• Cluster 1 (general cluster): extreme fatigue, palpitations, problems finding words, incoherent speech (dysarthria), concentration difficulties, becoming irritated, aversion to noises, light sensibility (photophobia), depressed mood
  • Cluster 2 (flu-like cluster): feeling feverish, extreme warmth, perspiration, shivering, feeling sick, feeling cold
  • Cluster 3 (head cluster): headache, foggy feeling in the head, heavy feeling in the head
  • Cluster 4 (eyes cluster): burning, red eyes; blurred vision; watery, itching eyes; painful eyes
  • Cluster 5 (nose cluster): congestion; watery, runny nose; sneezing
  • Cluster 6 (throat cluster): dirty taste in mouth; dry mouth; sore throat; tickling cough; hoarse voice
  • Cluster 7 (muscle cluster): muscle tension in back or neck; muscle weakness; muscle pain; heavy legs; stiff muscles

This table lists symptoms that people with this disease may have. For most diseases, symptoms will vary from person to person. People with the same disease may not have all the symptoms listed. This information comes from a database called the Human Phenotype Ontology (HPO) . The HPO collects information on symptoms that have been described in medical resources. The HPO is updated regularly. Use the HPO ID to access more in-depth information about a symptom.

Medical Terms Other Names
Learn More:
HPO ID
80%-99% of people have these symptoms
Fatigue
Tired
Tiredness

[ more ]

0012378
30%-79% of people have these symptoms
Abnormality of the nose
Nasal abnormality
0000366
Fever
0001945
Headache
Headaches
0002315
Hyperhidrosis
Excessive sweating
Increased sweating
Profuse sweating
Sweating
Sweating profusely
Sweating, increased

[ more ]

0000975
Hypertension
0000822
Irritability
Irritable
0000737
5%-29% of people have these symptoms
Blurred vision
0000622
Delayed speech and language development
Deficiency of speech development
Delayed language development
Delayed speech
Delayed speech acquisition
Delayed speech development
Impaired speech and language development
Impaired speech development
Language delay
Language delayed
Language development deficit
Late-onset speech development
Poor language development
Speech and language delay
Speech and language difficulties
Speech delay

[ more ]

0000750
Depressivity
Depression
0000716
Dysarthria
Difficulty articulating speech
0001260
Hoarse voice
Hoarseness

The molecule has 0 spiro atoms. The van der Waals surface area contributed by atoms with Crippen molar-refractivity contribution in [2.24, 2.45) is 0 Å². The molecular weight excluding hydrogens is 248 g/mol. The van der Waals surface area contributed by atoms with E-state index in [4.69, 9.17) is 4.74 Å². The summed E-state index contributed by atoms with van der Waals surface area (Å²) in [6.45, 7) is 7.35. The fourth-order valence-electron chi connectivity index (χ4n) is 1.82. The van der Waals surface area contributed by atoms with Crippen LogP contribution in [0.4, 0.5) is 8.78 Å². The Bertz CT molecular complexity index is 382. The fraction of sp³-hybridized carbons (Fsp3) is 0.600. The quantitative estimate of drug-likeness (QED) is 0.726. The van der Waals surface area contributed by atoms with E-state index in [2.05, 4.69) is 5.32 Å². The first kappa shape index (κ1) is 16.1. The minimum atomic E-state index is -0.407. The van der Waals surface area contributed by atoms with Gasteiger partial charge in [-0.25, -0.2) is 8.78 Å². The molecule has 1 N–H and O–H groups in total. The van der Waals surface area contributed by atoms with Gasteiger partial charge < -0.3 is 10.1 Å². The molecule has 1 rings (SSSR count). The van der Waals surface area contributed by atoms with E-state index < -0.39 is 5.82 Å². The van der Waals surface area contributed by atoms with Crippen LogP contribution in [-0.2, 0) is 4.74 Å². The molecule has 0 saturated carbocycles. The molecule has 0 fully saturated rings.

Husky voice

[ more ]

0001609
Muscle stiffness
0003552
Muscle weakness
Muscular weakness
0001324
Palpitations
Missed heart beat
Skipped heart beat

[ more ]

0001962
Photophobia
Extreme sensitivity of the eyes to light
Light hypersensitivity

[ more ]

0000613
Xerostomia
Dry mouth
Dry mouth syndrome
Reduced salivation

[ more ]

0000217

Cause

The cause of POIS is unknown, but several theories have been proposed. Currently, the most accepted theory is that in men with POIS, it is an autoimmune or allergic disorder that causes an inflammatory reaction to a substance in a man’s own semen.[3] In other words, a man might have an allergy to his own semen, leading to a hypersensitivity reaction (an exaggerated immune response).[4][6] Other researchers have proposed that POIS may be caused by chemical imbalances in the brain, with psychological conditions being risk factors for developing the condition. In women, it has been hypothesized that an antigen triggering POIS symptoms might be produced by prostate-like tissue (known as Skene glands or ducts), which is localized around the upper wall of the vagina.[3] Further research is needed to validate or refute current theories, and to explore additional possible causes of POIS.

Diagnosis

A diagnosis of POIS may be based on the presence of the following criteria, which were proposed in 2011 based upon data from a study of only men:[3][5]

  • One or more associated symptoms
  • Symptoms develop within seconds or a short time after ejaculation
  • Symptoms always, or almost always, occur after ejaculation (after at least 90% of ejaculations)
  • Symptoms last for approximately 2 to 7 days
  • Symptoms resolve on their own within one week

One test that may be helpful for a diagnosis in men is a skin prick test, using a very diluted sample of the man's own semen. This test needs a doctor's supervision because it can cause POIS symptoms and may result in a severe reaction requiring hospitalization.[2]